Members of the Fort Myers City Council took a first look this week at the city’s finances as it gets closer to the budget year that begins in October in the glow of a development boom that sees taxable real estate values increasing 7%.
During the discussion, two council members initiated discussions about three possible ways to raise money for city coffers that extend beyond the traditional property tax bills.
Councilman Fred Burson said the city could create a fee to pay some of the cost of police protection outside of property tax bills.
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Councilman Liston Bochette suggested looking into a new tax on rental units.
The third revenue generation source under consideration is upgrading the quality of boats kept in the city yacht basin so the city can pocket the profits.
No formal action is taken on items discussed at workshop sessions and the police fee and renters tax, as well as luring owners of high-end boats to the yacht basin, were part of a general discussion.
The council will hold additional workshop sessions before bringing the proposed tax rate to a vote and holding required public hearings.
Caution urged on tax rate
A longtime commercial real estate broker, Burson urged the council to commit to a lower tax rate and continue to make the city attractive for new construction, which he said yields a lot more tax revenue than vacant land or properties in decline.
Property taxes are calculated in a formula that considers two factors, the money that the city needs to balance its budget and the total taxable value of property in the city.
The result is the tax or millage rate, which is now $7.96 per $1,000 of a property’s assessed value. Burson suggested the tax rate could be reined in if the city is friendly toward development that increases property values.
“It is wrong for us to emphasize the millage. It is just half of the equation,” Burson said. “If we emphasize increasing value, which is what our departments do by encouraging growth and encouraging appreciation, that’s unlimited.”
Burson argued that lowering the tax rate and getting approvals to developers relatively quickly make the city attractive for new construction.
He urged council members not to get caught in the idea that the only way local government revenue can be increased is by raising the property tax rate.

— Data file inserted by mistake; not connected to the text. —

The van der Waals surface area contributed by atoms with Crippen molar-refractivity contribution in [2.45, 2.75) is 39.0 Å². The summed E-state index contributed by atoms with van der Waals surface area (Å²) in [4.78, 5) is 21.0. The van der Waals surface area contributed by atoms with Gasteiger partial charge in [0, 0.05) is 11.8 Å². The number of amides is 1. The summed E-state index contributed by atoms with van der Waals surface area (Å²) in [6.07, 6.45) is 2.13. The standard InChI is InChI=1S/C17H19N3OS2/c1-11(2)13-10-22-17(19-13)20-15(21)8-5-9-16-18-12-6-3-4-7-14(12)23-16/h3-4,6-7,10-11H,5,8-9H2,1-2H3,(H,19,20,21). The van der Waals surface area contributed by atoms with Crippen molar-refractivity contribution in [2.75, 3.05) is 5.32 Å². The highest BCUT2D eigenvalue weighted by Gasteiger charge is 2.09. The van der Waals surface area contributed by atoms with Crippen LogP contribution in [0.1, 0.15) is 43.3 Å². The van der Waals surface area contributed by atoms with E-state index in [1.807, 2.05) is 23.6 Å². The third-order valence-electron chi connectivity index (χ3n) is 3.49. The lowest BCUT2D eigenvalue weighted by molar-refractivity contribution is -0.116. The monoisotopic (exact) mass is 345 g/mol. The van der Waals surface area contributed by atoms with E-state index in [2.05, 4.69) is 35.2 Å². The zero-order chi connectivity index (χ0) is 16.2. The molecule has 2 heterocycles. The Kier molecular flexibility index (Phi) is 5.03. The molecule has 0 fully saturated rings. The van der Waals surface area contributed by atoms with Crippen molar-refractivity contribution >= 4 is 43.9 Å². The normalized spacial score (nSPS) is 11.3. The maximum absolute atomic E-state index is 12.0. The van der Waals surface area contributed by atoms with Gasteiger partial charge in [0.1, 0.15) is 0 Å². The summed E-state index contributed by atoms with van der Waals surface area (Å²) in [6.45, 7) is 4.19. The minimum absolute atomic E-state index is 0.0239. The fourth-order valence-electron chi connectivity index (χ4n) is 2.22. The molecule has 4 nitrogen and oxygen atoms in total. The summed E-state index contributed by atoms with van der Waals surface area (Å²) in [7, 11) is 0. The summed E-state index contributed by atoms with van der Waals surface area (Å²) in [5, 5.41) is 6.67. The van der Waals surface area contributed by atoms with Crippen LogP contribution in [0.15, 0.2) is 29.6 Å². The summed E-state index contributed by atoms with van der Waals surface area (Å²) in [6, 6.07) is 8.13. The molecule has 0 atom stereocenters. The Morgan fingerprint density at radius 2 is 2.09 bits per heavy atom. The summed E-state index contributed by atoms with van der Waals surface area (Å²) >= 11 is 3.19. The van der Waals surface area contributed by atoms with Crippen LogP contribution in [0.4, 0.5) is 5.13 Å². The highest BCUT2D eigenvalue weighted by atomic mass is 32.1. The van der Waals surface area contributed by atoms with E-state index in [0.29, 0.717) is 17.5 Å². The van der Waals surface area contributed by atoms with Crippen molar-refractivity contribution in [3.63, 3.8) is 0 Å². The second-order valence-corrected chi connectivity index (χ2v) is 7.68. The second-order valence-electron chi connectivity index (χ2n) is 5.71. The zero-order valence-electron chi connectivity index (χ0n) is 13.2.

“We have been reducing the (tax rate). The more we’ve reduced it, the more the city has grown value-wise,” Burson said. “It will continue to go that way if we maintain that type of discipline and not get greedy and try to create revenue through tax increases.”
Police protection fee
Burson also suggested that levying a police fee, similar to the fee that helps pay for fire protection, would take pressure off the tax rate.
“I’d like to see it where the police department and the fire department are both 100% supported by an assessment fee,” he said. “Just move both of those agencies out of the millage.”
Councilwoman Teresa Watkins Brown was skeptical.
“You still have to be careful, whether you call it a fee, whether we call it taxes, the people are going to look at it as such,” Brown said. “Some people may end up paying more and other people are not paying anything.”
The fire assessment fee is currently about $78 per unit for residential property. Commercial property is charged under a different scale.
The fire fee pays only a fraction of the cost of fire protection. State law and regulations are potential roadblocks to a police fee.
Tax on rental units studied
During the tax and budget discussion, Bochette suggested looking at using a direct tax on rental units to raise more money without raising the tax rate.
“I am hearing from other cities that they are trying to impose a rental impact fee to make up for some homeowners who are carrying the brunt of it,” Bochette said. “More and more every city is getting more rentals, and they are trying to find some equity between homeowners and rentals.”
Bochette called for looking into the renters fee as a potential source of revenue to keep homeowners and condominium owners for carrying too much of the tax burden.
Councilman Johnny Streets Jr. referred to the idea as “double-dipping” because property owners already shift the burden of property taxes back on to renters.
Wanted: Fancier boats
Burson urged consideration of making the city yacht basin more attractive to bigger boats that could be charged more, increasing the city’s financial take from the 85-year-old landmark.
Burson complained of driving across the bridges spanning the Caloosahatchee River and seeing “a sailboat up its mast.”
He has also been critical of boaters docked at the city basin sailing away while owing basin fees.
Gearing the yacht basin to attract large yachts instead of smaller sailboats or motorboats could mean more money in fees.
“Why wouldn’t we want to attract wealth to the yacht basin?” said Burson, who has been critical of proposals to privatize the facility. “We could turn the yacht basin into a revenue source.”
Bochette agreed that bringing boaters who would pay higher fees would be good for the city.
“We are missing an opportunity,” Bochette said.